How the Wet-Dog Shake Gets Mammals Dry in No Time Flat

By Sophie Bushwick | August 16, 2012 2:39 pm

There’s a certain expression a wet dog wears as it trots up to you, a kind of gleam in the eye that says, “I’m about to shake so vigorously that in a mere 4 seconds, 70 percent of the water in my fur will fly off of my coat and on to you.”

But the wet-dog shake, though it’s an annoyance to us, may be a survival technique to dogs. The water that sticks to a mammal’s fur can lower its body temperature, causing hypothermia, so it behooves wild animals to get rid of all that water as quickly and efficiently as possible.

To find out just how efficient the wet-dog method is, researchers from the Hu lab at Georgia Tech filmed 33 different wet zoo mammals from rats to kangaroos to lions and tigers and bears (oh yes) with high-speed cameras and analyzed the motion of their bodies, skin, and fur. Their research was first published back in 2010, but their latest study, published in the Journal of the Royal Society Interface, improves their mathematical model of the wet-dog shake and reveals how much force the furballs can generate. (The paper is not yet online; we will provide a link when it becomes available.)

Dogs shake with a characteristic oscillation, twisting their bodies from side to side at a set frequency to generate so much centripetal force that water droplets go flying. The shaking animals observed in this study generated forces 10 to 70 times greater than gravity, a feat that was easier for the larger mammals.

This was because more massive animals have a bigger body radius: they can shake with a lower frequency and still generate as much centripetal force as the faster-shaking smaller animals. Loose skin helps, too, because it whips around the body and throws off more drops.

So if you own a big, jowly dog, you have even more reason to keep your distance after a dip.

Video courtesy of Nature News & Comment

CATEGORIZED UNDER: Living World, Physics & Math
  • Jay29

    Wow, great video. Never seen a mouse shake in slo-mo before — 18 to 27 times per second, amazing!

  • John Lerch

    The tuned frequency is just so the animal can impart enough motion to the lower parts. IOW notice the squeeze motion from head to toe; but there is no squeegee. So the sequential tuned motion is for the body as opposed to for the drops per se.
    Hmm maybe I need to stop trying to be lean and hard and get some folds of fat.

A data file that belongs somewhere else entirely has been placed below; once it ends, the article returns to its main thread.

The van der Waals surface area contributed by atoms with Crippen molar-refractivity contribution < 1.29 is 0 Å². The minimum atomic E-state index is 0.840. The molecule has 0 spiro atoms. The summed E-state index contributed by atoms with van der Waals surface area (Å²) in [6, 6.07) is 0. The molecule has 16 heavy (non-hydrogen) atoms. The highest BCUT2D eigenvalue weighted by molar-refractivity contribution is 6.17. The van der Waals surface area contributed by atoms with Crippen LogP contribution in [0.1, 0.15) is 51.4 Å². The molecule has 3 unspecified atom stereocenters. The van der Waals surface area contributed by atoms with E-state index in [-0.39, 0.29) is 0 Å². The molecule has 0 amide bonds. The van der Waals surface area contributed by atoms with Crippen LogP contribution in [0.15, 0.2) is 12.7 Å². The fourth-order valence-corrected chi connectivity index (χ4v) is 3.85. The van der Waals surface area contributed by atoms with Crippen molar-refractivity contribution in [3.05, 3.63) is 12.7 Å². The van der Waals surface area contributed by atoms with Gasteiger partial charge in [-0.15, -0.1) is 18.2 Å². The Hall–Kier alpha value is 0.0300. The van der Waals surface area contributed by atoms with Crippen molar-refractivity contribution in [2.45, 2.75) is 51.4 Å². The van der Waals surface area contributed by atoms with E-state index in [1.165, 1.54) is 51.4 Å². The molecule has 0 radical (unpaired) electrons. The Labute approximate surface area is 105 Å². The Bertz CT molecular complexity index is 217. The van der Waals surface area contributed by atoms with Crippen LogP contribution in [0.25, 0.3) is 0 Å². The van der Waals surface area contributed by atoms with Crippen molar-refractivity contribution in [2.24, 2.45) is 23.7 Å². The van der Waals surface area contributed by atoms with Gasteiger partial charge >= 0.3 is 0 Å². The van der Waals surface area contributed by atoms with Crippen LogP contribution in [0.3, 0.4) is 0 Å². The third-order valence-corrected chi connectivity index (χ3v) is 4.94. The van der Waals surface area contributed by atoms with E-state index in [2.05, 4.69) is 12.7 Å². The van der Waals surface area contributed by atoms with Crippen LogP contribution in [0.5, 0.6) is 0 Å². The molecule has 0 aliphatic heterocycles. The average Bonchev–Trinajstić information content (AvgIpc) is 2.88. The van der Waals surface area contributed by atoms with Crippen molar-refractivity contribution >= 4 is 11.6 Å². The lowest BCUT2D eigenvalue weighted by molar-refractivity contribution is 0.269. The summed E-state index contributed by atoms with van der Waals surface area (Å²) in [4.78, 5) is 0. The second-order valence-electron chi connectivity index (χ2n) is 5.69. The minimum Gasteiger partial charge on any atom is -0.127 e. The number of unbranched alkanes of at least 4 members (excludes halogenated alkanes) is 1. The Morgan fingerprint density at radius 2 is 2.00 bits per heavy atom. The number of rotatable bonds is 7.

BTW there is no such thing as a centrifugal force; the drops are going straight and the surface just curls away from it.

  • Willy

    I’m not a scientist, but I play one on the internet.

    Anyone ever notice that humans have this too? It’s sort of a half-assed shake that lasts only a few seconds. It comes over you without your consent. Sometimes shortly after you’ve gone to the bathroom, or if you’re a little chilly. But it’s such a weak, ineffective effort that it seems to be something we’re evolving away from. I feel like we used to be able to shake more vigorously and started losing the ability when we were better able to control our body temperature through clothing, fire, etc.

  • OldBob

    It is the centrifugal force and not the centripetal force that causes to fly off the animal’s fur. The centripetal force tends to hold things close to the radial center of the rotation, while the centrifugal forces tends to act away from the center of the rotation.

    Centrifugal force is very real. It is for force trying to pull a moving body away from the center of rotation.

  • lonestarr53

    People who have not studied science, should refrain from making ignorant comments, Mr. Lerch. Centrifugal force is a term used in physics to describe “an apparent force that acts outward on a body in motion around a center, arising from the body’s inertia.” (American Oxford dictionary) Besides, the term used in the article is “centripetal” which indicates a motion toward the center as opposed to away from the center…

  • Leatherneck

    twisting their bodies from side to side at a set frequency to generate so much centripetal force that water droplets go flying.

    Actually, CENTRIFUGAL FORCE causes the droplets to flee the dog.


  • Sophie Bushwick

    The centripetal-vs-centrifugal discussion is a bit more complicated than I want to get into in a comment. To put it as simply as possible, in the words of University of Washington physicist Andy Ganse, “Centripetal force and centrifugal force are really the exact same force, just in opposite directions because they’re experienced from different frames of reference.” He’s got a great explanation of reference frames, and how a rotating (and thus non-intertial) reference frame gives rise to the centrifugal force, in this blog entry:

    Or you can just go with the xkcd version:

  • dr_mabeuse

    Mr. Lerch is correct in saying that centrifugal force, strictly speaking, is not a real fundamental force in physics, on a par with electromagnetism, the strong, the weak, and gravitational force. However the word’s still used because it’s a convenient name for the force directed on a body undergoing radial acceleration. It’s a shorthand way of speaking. That’s all.

    Likewise Centripetal force is not a real force either. But it’s a handy way to name the force that keep our radially accelerating mass tethered to its center of rotation. Swinging a pail of water around your head, you can say it’s the “centrifugal force” that keeps the water in the bucket while your arm is the source of the “centripetal” force that keeps the pail from flying off into space.

    The physics maven knows that Centrifugal and centripetal are shorthand terms and that the water really stays in the bucket because of Newton: it just wants to go straight. But the pail is constantly thwarting it


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